It is also my hope that so much expression of hate expressed towards members of Hon. Sempala’s LGBT constituency, will strengthen her resolve to work toward changing the milieu’s impact on the human rights for all of her constituents.
Hon Sempala has over 14,000 followers on her Facebook page, and here was her message –
As a representative of a growing, multi-religious, multi-ethnic, multi-generational, multi-ideological constituency, I have a task of harmonizing a diverse constituent group. As a global citizen, I feel at ease with Kampala residents, even those that hold divergent views and beliefs different from mine. As an avid human rights activist stemming from my work in the Women’s movement, I know that the basis of human rights is simplified in the 1948 United Nations Declarations on Human Rights.
Over the years as the member of parliament of Kampala, I’ve engaged and interacted with diverse people, being insightfully aware of their peculiarities and uniqueness. I am proud of my culture, religion but at the same time, I accept other cultures and religions and keep my orientation focused on the individuals who make up the Kampala polity.
Sex-workers are a reality in Kampala, single mothers are too, and the gay community in Kampala is real. I’ve severally interacted with all of them and done activism work with and for all! I identify with the different layers of society in Kampala and don’t look at them with moral lenses, I just look at them as citizens.
It is true I did make a statement after appending my signature to the petition of the recommittal of the AHA in parliament that; an amendment be made to insert a clause to protect women against anal sex in the precincts of their marital homes!
After signing the recommitment of the Anti-homosexuality Act last month, I traveled to the USA for the Uganda North American Association(UNAA) convention in San Diego, California and it was there that I was called for an interview about what is usually referred to as, the “Kill the Gays Bill” in the US, in nearby San Francisco.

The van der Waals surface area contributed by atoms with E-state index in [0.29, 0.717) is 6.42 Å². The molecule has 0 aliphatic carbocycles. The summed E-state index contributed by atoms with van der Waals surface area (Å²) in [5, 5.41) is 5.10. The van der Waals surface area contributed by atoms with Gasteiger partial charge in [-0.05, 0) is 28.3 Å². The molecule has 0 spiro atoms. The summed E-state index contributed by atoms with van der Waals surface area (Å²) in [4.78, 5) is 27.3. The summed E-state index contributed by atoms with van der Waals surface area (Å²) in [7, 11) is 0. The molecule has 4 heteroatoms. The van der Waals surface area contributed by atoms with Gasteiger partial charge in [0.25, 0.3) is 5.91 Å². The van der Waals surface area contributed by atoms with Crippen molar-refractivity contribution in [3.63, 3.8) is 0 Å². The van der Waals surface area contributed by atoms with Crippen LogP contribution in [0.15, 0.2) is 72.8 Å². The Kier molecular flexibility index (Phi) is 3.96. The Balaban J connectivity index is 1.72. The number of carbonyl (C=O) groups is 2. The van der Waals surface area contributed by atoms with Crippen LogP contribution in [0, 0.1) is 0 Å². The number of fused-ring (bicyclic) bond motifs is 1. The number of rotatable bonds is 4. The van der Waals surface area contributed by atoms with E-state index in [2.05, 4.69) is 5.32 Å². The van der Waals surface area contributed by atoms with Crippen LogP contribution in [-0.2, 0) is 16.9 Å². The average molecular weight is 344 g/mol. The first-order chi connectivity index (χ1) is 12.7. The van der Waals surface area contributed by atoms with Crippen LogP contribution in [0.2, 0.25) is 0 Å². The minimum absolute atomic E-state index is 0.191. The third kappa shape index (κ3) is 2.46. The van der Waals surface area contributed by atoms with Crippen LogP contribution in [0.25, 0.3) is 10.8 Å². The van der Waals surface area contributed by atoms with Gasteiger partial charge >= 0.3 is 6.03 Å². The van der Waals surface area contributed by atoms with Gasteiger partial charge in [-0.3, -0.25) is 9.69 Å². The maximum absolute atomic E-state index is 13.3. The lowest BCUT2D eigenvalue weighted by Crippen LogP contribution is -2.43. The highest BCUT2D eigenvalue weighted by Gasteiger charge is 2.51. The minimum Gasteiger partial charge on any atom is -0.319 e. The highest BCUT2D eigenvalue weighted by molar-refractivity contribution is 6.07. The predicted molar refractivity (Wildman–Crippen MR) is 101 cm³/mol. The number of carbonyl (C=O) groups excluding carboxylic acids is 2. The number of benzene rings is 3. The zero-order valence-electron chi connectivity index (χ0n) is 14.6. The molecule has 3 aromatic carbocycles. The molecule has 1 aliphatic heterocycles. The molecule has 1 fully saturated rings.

I had the opportunity of meeting Ugandans in San Francisco, California who are publicly gay and most of their family members in Uganda are “ignorantly”aware of their status. Actually, one couple was rushing to get married at the City Hall in San Francisco, among other gay couples! I witnessed all this and more because Melanie Nathan, a prominent lawyer and LGBT activist, who represents them in legal cases invited me to have a first hand experience before the interview.
The interview I had henceforth was carried out by a journalist called Michelle Meow of the TALK STREAM NETWORK about the situation on the gays in Uganda. It centered on the human rights issues in Uganda and was not limited to the Anti-homosexuality Act(AHA). For instance I also talked about other infamous Acts such as the Public Order Management Act 2013.
Uganda is signatory to different protocols and conventions, both regional and international, on human rights, however, basic human rights are still ignored.
During the interview, I alluded to the selective demand for human rights by the US; “Human Rights are not selective! What’s good for the Goose is good for the Gander! What human rights are important in the west, like rights for the gays should be a subset of the general human rights situation in Uganda! There are several acts against basic human rights in Uganda, citing the Public Order Management Act that prohibits freedom of assembly. This is a violation of basic human rights and the USA and the west didn’t put a lot of effort in campaigning against it the way they are with the AHA! I told Michelle quote; ” Unfortunately, we don’t have enough rights going round in Uganda” “if the US government wants human rights in Uganda, it should not be selective, i.e to champion and put their focus on only the gay rights!” The US should know that under dictatorship, Laws that curtail general rights ought to be fought holistically!”
SEE COMMENT SCREEN SHOTS BELOW-
Some LGBT Ugandan leadership weiging in and having Hon. Sempala’s back, and flrying in the face of the Julie Dorf comment in the Bar Area Reporter where she insulted Hon. Sempala by calling her a “wolf in sheep’s clothing” and a “homophobe” to which Hon. took great exception.